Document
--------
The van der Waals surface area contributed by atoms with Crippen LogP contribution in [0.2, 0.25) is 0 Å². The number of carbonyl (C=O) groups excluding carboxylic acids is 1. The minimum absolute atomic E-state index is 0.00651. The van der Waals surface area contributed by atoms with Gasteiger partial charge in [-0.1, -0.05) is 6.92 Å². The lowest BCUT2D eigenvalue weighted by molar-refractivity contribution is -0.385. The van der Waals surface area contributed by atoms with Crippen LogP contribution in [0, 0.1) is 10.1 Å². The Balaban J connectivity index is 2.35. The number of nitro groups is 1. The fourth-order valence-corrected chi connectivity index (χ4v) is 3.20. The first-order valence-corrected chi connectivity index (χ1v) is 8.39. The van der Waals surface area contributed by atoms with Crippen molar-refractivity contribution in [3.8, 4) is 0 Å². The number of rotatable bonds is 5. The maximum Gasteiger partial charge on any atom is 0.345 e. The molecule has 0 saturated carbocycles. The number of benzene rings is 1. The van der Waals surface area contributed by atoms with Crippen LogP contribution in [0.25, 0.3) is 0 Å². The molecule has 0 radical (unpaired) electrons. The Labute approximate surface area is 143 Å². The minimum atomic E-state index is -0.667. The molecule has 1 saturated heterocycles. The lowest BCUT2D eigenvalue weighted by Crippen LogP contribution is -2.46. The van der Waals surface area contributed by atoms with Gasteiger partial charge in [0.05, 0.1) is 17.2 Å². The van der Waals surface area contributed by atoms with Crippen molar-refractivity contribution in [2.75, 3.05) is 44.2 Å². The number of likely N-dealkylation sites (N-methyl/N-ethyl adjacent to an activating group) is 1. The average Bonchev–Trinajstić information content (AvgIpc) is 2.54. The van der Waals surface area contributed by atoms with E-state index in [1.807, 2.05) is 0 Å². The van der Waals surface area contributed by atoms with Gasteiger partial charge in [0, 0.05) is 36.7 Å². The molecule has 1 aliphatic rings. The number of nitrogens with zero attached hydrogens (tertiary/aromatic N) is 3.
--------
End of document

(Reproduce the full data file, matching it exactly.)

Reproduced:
The van der Waals surface area contributed by atoms with Crippen LogP contribution in [0.2, 0.25) is 0 Å². The number of carbonyl (C=O) groups excluding carboxylic acids is 1. The minimum absolute atomic E-state index is 0.00651. The van der Waals surface area contributed by atoms with Gasteiger partial charge in [-0.1, -0.05) is 6.92 Å². The lowest BCUT2D eigenvalue weighted by molar-refractivity contribution is -0.385. The van der Waals surface area contributed by atoms with Crippen LogP contribution in [0, 0.1) is 10.1 Å². The Balaban J connectivity index is 2.35. The number of nitro groups is 1. The fourth-order valence-corrected chi connectivity index (χ4v) is 3.20. The first-order valence-corrected chi connectivity index (χ1v) is 8.39. The van der Waals surface area contributed by atoms with Crippen molar-refractivity contribution in [3.8, 4) is 0 Å². The number of rotatable bonds is 5. The maximum Gasteiger partial charge on any atom is 0.345 e. The molecule has 0 saturated carbocycles. The number of benzene rings is 1. The van der Waals surface area contributed by atoms with Crippen LogP contribution in [0.25, 0.3) is 0 Å². The molecule has 0 radical (unpaired) electrons. The Labute approximate surface area is 143 Å². The minimum atomic E-state index is -0.667. The molecule has 1 saturated heterocycles. The lowest BCUT2D eigenvalue weighted by Crippen LogP contribution is -2.46. The van der Waals surface area contributed by atoms with Gasteiger partial charge in [0.05, 0.1) is 17.2 Å². The van der Waals surface area contributed by atoms with Crippen molar-refractivity contribution in [2.75, 3.05) is 44.2 Å². The number of likely N-dealkylation sites (N-methyl/N-ethyl adjacent to an activating group) is 1. The average Bonchev–Trinajstić information content (AvgIpc) is 2.54. The van der Waals surface area contributed by atoms with E-state index in [1.807, 2.05) is 0 Å². The van der Waals surface area contributed by atoms with Gasteiger partial charge in [0, 0.05) is 36.7 Å². The molecule has 1 aliphatic rings. The number of nitrogens with zero attached hydrogens (tertiary/aromatic N) is 3.